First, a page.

Of course the biggest part of the story is the torture chamber down in the depths of the castle. It was invented by Nicholas’s father Sabastian Medina (Vincent Price) and was the source of the heavy atmosphere that corrupted Elizabeth, according to Nicholas, but things are not always as they seem.

When I first saw this movie, it was at this point when I realized that the biggest inspiration behind the story line from Elvira’s Haunted Hills came from here. That’s one of the main reasons I found the original Pit and the Pendulum film so interesting.

Overall, The Pit and the Pendulum does make for a good mystery/horror for its creepy exploration. It’s not comedic like The Raven, but Edgar Allan Poe horror tales were not known for their comedy.

Oct 262016
 

If there’s one gimmick that helps make horror movies interesting, it’s a trilogy of separate short stories put together into one film. So for Halloween this year, I’ll be going over two horror trilogy movies from the early 1960s. The first one is Tales of Terror, which are all based on Edgar Allan Poe poems. This was what first got me interested in the concept of horror trilogies, next to the Simpsons Halloween specials. Each tale begins with narration by Vincent Price and ends with a quote from the actual Edgar Allan Poe poem that it was based on.

It starts with Morella, which is about Lenora Locke (Maggie Pierce) visiting her father in a mansion that has so many cobwebs it’s unreal. Where’s the feather duster when you need it? However, Mr. Locke (Vincent Price) is drunk and blames her for his wife Morella’s (Leona Gage) death since she died in childbirth. This certainly brings the term “dysfunctional family” to a whole new level. Especially when the ghost of Morella gets involved by switching bodies with Lenora in order to avenge herself.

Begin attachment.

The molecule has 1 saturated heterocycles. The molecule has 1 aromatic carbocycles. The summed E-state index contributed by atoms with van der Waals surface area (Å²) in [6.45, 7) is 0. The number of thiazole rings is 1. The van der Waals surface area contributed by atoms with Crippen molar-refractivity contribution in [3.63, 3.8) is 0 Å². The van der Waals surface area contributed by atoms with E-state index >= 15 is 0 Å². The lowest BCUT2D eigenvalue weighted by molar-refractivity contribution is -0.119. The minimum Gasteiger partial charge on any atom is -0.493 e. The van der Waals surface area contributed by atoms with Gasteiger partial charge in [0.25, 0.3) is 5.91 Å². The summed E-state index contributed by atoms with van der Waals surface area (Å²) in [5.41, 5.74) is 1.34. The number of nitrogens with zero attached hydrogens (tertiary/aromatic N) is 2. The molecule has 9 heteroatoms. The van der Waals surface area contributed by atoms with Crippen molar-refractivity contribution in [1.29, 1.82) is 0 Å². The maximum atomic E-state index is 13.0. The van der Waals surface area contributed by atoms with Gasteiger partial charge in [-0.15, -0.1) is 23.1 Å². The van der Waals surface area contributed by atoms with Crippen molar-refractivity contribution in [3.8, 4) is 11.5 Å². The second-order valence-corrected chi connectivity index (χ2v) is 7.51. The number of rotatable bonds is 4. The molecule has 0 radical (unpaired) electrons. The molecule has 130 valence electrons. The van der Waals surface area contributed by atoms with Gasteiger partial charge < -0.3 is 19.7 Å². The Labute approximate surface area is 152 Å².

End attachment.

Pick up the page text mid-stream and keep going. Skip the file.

The second tale is The Black Cat. Despite how angry drunk Montresor Herringbone (Peter Lorre) treats his wife Annabelle (Joyce Jameson), this horror tale is a bit lighter than the previous one. The biggest highlight is when Montresor goes to a wine tasting and meets Fortunato Luchresi (Vincent Price). The way Fortunato tastes wine is by sniffing it and squishing it around with quick breathing gestures, which I find hilarious. Montresor just takes a big gulp. To each his own. Of course the biggest plot point is how Montresor hate’s his wife’s cat. Not to spoil the ending, but the cat does get even.